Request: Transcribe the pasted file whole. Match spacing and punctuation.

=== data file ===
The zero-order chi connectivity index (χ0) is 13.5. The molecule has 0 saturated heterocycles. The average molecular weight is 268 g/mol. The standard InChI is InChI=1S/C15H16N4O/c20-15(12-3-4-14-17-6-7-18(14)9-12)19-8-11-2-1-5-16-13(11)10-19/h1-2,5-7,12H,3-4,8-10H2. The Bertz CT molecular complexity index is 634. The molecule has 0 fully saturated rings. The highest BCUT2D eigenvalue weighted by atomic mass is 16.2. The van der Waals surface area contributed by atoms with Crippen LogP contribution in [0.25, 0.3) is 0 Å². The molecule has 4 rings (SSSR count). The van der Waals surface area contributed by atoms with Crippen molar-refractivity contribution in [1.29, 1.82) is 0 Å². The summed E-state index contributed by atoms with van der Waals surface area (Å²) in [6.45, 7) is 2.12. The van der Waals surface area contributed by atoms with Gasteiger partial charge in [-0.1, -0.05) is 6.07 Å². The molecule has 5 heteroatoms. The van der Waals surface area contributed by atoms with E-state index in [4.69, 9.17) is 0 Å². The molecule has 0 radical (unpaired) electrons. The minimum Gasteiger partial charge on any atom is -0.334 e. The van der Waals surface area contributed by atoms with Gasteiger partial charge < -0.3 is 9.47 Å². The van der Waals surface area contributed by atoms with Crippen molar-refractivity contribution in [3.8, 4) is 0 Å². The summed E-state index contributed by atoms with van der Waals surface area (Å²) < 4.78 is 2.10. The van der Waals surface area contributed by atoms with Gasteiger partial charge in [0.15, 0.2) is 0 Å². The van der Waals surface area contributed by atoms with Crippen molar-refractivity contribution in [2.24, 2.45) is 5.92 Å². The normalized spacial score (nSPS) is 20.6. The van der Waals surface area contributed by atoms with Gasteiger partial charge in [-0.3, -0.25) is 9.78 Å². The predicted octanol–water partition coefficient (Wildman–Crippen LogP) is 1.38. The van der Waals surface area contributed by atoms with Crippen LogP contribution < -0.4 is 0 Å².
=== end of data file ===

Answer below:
The zero-order chi connectivity index (χ0) is 13.5. The molecule has 0 saturated heterocycles. The average molecular weight is 268 g/mol. The standard InChI is InChI=1S/C15H16N4O/c20-15(12-3-4-14-17-6-7-18(14)9-12)19-8-11-2-1-5-16-13(11)10-19/h1-2,5-7,12H,3-4,8-10H2. The Bertz CT molecular complexity index is 634. The molecule has 0 fully saturated rings. The highest BCUT2D eigenvalue weighted by atomic mass is 16.2. The van der Waals surface area contributed by atoms with Crippen LogP contribution in [0.25, 0.3) is 0 Å². The molecule has 4 rings (SSSR count). The van der Waals surface area contributed by atoms with Crippen molar-refractivity contribution in [1.29, 1.82) is 0 Å². The summed E-state index contributed by atoms with van der Waals surface area (Å²) in [6.45, 7) is 2.12. The van der Waals surface area contributed by atoms with Gasteiger partial charge in [-0.1, -0.05) is 6.07 Å². The molecule has 5 heteroatoms. The van der Waals surface area contributed by atoms with E-state index in [4.69, 9.17) is 0 Å². The molecule has 0 radical (unpaired) electrons. The minimum Gasteiger partial charge on any atom is -0.334 e. The van der Waals surface area contributed by atoms with Gasteiger partial charge < -0.3 is 9.47 Å². The van der Waals surface area contributed by atoms with Crippen molar-refractivity contribution in [3.8, 4) is 0 Å². The summed E-state index contributed by atoms with van der Waals surface area (Å²) < 4.78 is 2.10. The van der Waals surface area contributed by atoms with Gasteiger partial charge in [0.15, 0.2) is 0 Å². The van der Waals surface area contributed by atoms with Crippen molar-refractivity contribution in [2.24, 2.45) is 5.92 Å². The normalized spacial score (nSPS) is 20.6. The van der Waals surface area contributed by atoms with Gasteiger partial charge in [-0.3, -0.25) is 9.78 Å². The predicted octanol–water partition coefficient (Wildman–Crippen LogP) is 1.38. The van der Waals surface area contributed by atoms with Crippen LogP contribution < -0.4 is 0 Å².